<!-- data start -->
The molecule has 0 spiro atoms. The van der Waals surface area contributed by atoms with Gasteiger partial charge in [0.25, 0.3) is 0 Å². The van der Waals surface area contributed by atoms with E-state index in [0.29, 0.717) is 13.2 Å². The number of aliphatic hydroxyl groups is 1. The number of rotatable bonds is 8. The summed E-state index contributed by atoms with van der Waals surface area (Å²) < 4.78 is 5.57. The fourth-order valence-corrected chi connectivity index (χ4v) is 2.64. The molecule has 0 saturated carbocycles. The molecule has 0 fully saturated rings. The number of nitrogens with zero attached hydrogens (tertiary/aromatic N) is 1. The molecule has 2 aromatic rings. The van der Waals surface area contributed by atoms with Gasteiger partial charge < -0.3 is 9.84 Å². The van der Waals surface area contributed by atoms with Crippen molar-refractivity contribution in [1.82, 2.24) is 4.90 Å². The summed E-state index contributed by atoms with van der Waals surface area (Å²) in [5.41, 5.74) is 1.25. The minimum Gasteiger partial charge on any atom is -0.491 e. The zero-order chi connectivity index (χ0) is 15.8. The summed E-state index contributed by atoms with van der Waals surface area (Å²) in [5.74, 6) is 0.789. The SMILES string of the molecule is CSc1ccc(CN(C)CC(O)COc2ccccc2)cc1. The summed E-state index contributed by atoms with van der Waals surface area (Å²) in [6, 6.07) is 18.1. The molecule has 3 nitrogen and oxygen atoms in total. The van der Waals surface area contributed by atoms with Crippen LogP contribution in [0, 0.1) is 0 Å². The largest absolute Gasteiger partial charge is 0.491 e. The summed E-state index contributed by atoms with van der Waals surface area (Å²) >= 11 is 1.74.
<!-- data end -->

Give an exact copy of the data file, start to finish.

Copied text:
The molecule has 0 spiro atoms. The van der Waals surface area contributed by atoms with Gasteiger partial charge in [0.25, 0.3) is 0 Å². The van der Waals surface area contributed by atoms with E-state index in [0.29, 0.717) is 13.2 Å². The number of aliphatic hydroxyl groups is 1. The number of rotatable bonds is 8. The summed E-state index contributed by atoms with van der Waals surface area (Å²) < 4.78 is 5.57. The fourth-order valence-corrected chi connectivity index (χ4v) is 2.64. The molecule has 0 saturated carbocycles. The molecule has 0 fully saturated rings. The number of nitrogens with zero attached hydrogens (tertiary/aromatic N) is 1. The molecule has 2 aromatic rings. The van der Waals surface area contributed by atoms with Gasteiger partial charge < -0.3 is 9.84 Å². The van der Waals surface area contributed by atoms with Crippen molar-refractivity contribution in [1.82, 2.24) is 4.90 Å². The summed E-state index contributed by atoms with van der Waals surface area (Å²) in [5.41, 5.74) is 1.25. The minimum Gasteiger partial charge on any atom is -0.491 e. The zero-order chi connectivity index (χ0) is 15.8. The summed E-state index contributed by atoms with van der Waals surface area (Å²) in [5.74, 6) is 0.789. The SMILES string of the molecule is CSc1ccc(CN(C)CC(O)COc2ccccc2)cc1. The summed E-state index contributed by atoms with van der Waals surface area (Å²) in [6, 6.07) is 18.1. The molecule has 3 nitrogen and oxygen atoms in total. The van der Waals surface area contributed by atoms with Crippen LogP contribution in [0, 0.1) is 0 Å². The largest absolute Gasteiger partial charge is 0.491 e. The summed E-state index contributed by atoms with van der Waals surface area (Å²) >= 11 is 1.74.